Over the next few weeks, proud students and prouder parents are off to move students into dorms to start their freshman year at college -- a dream come true. But the process is really not fun. It might seem a bit early, but if you are in junior high or early high school, this is the perfect time to start to get familiar with the college application process. You do not get do-overs. Thinking about college now will help determine what classes and activities you sign up for. Download an application and read it. Common applications and private apps are not that different. Hopefully you have already visited a few college campuses and have a little bit of a feel for the surroundings. Do not be too shy to visit schools, especially football games! Parents do not sign up an eight year old for the tours intended for high school juniors and seniors.
The first thing I usually tell nervous students and parents is that there is a college for everyone. The earlier you start your college search and application process the better you will be. But not everyone is going to Harvard. College is expensive. There is money available, but you have to be pro-active, organized, and diligent about looking into what is available and know the deadlines. You are selling yourself on a piece of paper. You have to look great and tell the truth. You are competing against people who have hired college counselors, have goals since the pre-natal years, and are being pushed / guided by their parents. You are competing against the top students in the country with great grades and resumes, legacy kids, and people with money. Do your homework. Applying to college can be a fulltime job.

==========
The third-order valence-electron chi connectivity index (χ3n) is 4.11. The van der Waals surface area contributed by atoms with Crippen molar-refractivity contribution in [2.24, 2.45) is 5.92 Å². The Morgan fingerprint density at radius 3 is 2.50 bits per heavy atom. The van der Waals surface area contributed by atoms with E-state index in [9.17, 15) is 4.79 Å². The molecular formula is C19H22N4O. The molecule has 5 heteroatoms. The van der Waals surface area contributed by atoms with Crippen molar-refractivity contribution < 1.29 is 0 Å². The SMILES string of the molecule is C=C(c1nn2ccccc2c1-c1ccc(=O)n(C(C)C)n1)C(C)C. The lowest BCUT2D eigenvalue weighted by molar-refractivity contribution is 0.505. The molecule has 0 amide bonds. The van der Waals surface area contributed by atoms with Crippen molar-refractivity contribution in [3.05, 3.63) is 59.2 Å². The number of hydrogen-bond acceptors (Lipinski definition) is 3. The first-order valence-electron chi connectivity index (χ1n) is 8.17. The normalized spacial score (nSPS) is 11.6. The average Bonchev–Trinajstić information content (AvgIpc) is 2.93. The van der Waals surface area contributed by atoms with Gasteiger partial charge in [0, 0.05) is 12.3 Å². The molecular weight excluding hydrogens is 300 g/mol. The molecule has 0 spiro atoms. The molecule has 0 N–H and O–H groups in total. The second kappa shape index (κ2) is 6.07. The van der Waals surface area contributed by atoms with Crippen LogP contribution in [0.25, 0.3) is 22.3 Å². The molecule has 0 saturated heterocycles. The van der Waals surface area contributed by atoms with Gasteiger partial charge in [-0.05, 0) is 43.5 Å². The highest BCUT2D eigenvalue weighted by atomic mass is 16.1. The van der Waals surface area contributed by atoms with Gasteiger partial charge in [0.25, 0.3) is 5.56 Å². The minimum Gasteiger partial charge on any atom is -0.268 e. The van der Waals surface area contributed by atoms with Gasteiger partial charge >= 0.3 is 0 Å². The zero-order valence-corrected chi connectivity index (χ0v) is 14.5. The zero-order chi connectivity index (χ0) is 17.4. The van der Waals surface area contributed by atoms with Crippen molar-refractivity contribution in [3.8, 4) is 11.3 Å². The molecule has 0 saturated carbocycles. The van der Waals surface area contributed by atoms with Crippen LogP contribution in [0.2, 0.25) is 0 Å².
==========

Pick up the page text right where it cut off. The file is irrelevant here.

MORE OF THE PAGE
Be realistic about your expectations. You are competing against students that have been cramming SAT practice classes outside of regular school since they were in sixth grade. If your grades are not great, then you probably aren't going to a top ten school. Grades matter. Test results matter. Have some consistency in all the extra-curricular activities you choose. And about volunteer time, no one really cares if you built houses for the homeless in a third-world country every summer since seventh grade. If you looked around while you were building those homes, you would see that you were not alone so that does not make you interesting or stand out. Your resume should not read like a list of things you did. But if you like building houses, then build houses.
Do not wait until Thanksgiving weekend when teacher recommendations are due to ask someone to write your rec. I would not want to spend my Thanksgiving vacation writing a recommendation for a student who thought of me and their application as an after-thought. Do not pick the teachers only from the classes you got "A's." They might not know you as well or have an interesting story or insight into your participation. Think about someone you struggled with and learned something from. They probably know you better.
Work it backwards. Try to decide what you are interested in and what kind of career you can have, and then decide what schools in what part of the country you would like to go. Size matters. Consider the size of the school that you feel would work for you. Have realistic expectations. I can't count the number of students in high school who decide to be a vet because they like dogs, but they still haven't passed algebra. Vet school is one of the hardest schools to get into, and its grad school -- so you have to major in something first and be perfect if you want to apply to vet school. Pre-law and pre-med are not majors. Pick something you like and are good at to major.
Write your own essay. Essays are important. Write about yourself and experiences you have had. If you liked building houses and you can tell a story about what it meant to you and how it changed you, then write about it. Your story has got to convey something personal, special, and different about you.
Good luck and remember everyone else had to do it this way too. It doesn't seem so bad when you are moving into that dorm.